People can also alter goods, by copying the item's trademark (think "fake Gucci"). For information on counterfeiting merchandise and other goods, see Counterfeiting Trademarks and Other Intellectual Property.
Counterfeiting done outside the United States
The law’s reach is not confined within the nation’s borders. Counterfeiting that occurs outside of the United States is punished identically to counterfeiting that occurs inside the nation’s borders. Similarly, the foreign possession of tools for counterfeiting U.S. securities is illegal, as is foreign transacting in counterfeit U.S. securities.
Counterfeiting foreign securities
In addition to the counterfeiting of U.S. securities and obligations, federal counterfeiting law also prohibits counterfeiting obligations and securities issued by foreign banks or corporations, if the act occurs within the United States.
Counterfeiting Items Other Than Securities and Currency
Federal counterfeiting law is not limited to currency. Other forms of counterfeiting specifically prohibited by federal law include:
- documents issued by certain lending agencies, such as insured credit unions, land banks, the Reconstruction Finance Corporation, and the FDIC
- bonds, bids, contracts, proposals, public records and affidavits made or altered for the purpose of defrauding the United States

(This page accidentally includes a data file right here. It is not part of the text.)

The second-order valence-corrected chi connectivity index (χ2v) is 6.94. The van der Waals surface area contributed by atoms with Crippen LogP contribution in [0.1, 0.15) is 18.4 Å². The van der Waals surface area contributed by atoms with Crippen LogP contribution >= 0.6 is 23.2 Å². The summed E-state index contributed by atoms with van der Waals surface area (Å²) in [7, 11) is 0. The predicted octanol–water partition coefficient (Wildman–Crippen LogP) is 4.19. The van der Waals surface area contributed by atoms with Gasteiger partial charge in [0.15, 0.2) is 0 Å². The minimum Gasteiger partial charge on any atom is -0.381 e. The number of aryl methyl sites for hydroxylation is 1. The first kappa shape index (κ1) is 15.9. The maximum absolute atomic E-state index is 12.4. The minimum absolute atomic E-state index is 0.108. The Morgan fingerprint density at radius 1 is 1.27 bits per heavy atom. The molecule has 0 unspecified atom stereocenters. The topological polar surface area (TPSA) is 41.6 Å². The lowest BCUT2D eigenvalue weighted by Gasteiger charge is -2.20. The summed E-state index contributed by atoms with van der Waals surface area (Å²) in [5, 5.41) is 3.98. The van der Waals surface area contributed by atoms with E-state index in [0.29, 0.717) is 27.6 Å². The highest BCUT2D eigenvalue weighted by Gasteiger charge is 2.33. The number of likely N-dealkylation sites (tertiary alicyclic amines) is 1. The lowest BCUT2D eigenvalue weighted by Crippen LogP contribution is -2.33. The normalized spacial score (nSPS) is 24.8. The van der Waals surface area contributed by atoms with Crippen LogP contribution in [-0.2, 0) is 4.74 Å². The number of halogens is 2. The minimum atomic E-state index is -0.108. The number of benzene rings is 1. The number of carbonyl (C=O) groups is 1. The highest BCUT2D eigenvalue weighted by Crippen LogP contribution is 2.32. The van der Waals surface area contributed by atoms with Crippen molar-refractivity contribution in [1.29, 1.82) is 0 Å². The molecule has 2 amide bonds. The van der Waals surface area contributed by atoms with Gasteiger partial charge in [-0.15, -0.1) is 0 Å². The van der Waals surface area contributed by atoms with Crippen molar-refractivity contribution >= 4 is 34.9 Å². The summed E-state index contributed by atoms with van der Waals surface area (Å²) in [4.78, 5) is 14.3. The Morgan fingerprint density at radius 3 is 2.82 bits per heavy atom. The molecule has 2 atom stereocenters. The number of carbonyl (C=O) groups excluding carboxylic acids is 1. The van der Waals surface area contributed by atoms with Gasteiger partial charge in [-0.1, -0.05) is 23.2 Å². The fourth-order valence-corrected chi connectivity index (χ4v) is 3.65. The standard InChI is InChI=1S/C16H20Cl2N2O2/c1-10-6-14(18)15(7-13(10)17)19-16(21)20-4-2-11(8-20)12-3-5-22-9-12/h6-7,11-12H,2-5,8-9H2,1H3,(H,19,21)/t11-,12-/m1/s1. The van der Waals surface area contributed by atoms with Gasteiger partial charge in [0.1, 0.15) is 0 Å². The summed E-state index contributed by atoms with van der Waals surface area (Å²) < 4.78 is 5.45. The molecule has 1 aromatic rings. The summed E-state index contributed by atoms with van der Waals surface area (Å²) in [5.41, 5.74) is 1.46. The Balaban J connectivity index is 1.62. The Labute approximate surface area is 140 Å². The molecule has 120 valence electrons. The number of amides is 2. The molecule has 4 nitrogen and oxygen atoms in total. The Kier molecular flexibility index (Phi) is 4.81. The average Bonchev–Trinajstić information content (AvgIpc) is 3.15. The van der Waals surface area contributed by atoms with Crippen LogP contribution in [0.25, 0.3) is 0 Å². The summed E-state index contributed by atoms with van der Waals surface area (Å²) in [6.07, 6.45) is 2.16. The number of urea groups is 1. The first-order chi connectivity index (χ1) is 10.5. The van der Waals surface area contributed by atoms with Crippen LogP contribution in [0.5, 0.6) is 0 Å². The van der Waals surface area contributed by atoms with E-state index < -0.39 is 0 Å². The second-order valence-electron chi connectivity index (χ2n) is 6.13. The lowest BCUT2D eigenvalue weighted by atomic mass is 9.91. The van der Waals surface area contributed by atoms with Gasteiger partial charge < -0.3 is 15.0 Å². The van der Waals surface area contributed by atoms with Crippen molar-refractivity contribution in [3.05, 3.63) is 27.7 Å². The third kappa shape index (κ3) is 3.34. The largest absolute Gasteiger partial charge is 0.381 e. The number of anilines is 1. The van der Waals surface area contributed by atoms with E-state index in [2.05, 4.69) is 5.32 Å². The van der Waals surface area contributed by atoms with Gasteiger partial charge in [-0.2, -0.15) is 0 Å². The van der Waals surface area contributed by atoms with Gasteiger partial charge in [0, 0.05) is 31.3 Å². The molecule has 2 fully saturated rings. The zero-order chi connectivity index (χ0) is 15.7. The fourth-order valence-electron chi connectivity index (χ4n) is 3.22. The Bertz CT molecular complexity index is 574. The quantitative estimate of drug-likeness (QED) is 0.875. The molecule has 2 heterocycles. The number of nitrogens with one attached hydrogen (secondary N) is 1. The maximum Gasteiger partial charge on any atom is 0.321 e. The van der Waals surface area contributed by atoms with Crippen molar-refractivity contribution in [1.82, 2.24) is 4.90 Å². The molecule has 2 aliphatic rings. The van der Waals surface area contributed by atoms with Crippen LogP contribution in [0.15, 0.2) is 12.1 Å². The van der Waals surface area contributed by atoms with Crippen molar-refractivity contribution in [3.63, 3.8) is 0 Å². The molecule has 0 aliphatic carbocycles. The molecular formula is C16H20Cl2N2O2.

- documents pertaining to imports and the collection of customs duties
- federal court documents
- seals of federal agencies, and
- U.S. postal stamps and meters.
Penalties for Counterfeiting U.S. Currency
Several of the provisions in the federal counterfeiting law provide for a fine of up to $250,000 and a prison sentence of up to twenty years for the counterfeiting of U.S. obligations and securities. The counterfeiting of foreign obligations and securities within the United States carries identical penalties, while possession of plates, stones, and other things used in the production of counterfeit foreign obligations carries a maximum of 25 years in prison and a $250,000 fine. A defendant may be subject to an even greater fine if the crime results in a financial gain or loss to someone other than the defendant. Where such gain or loss occurs, the defendant may be fined an amount up to double the amount gained or lost.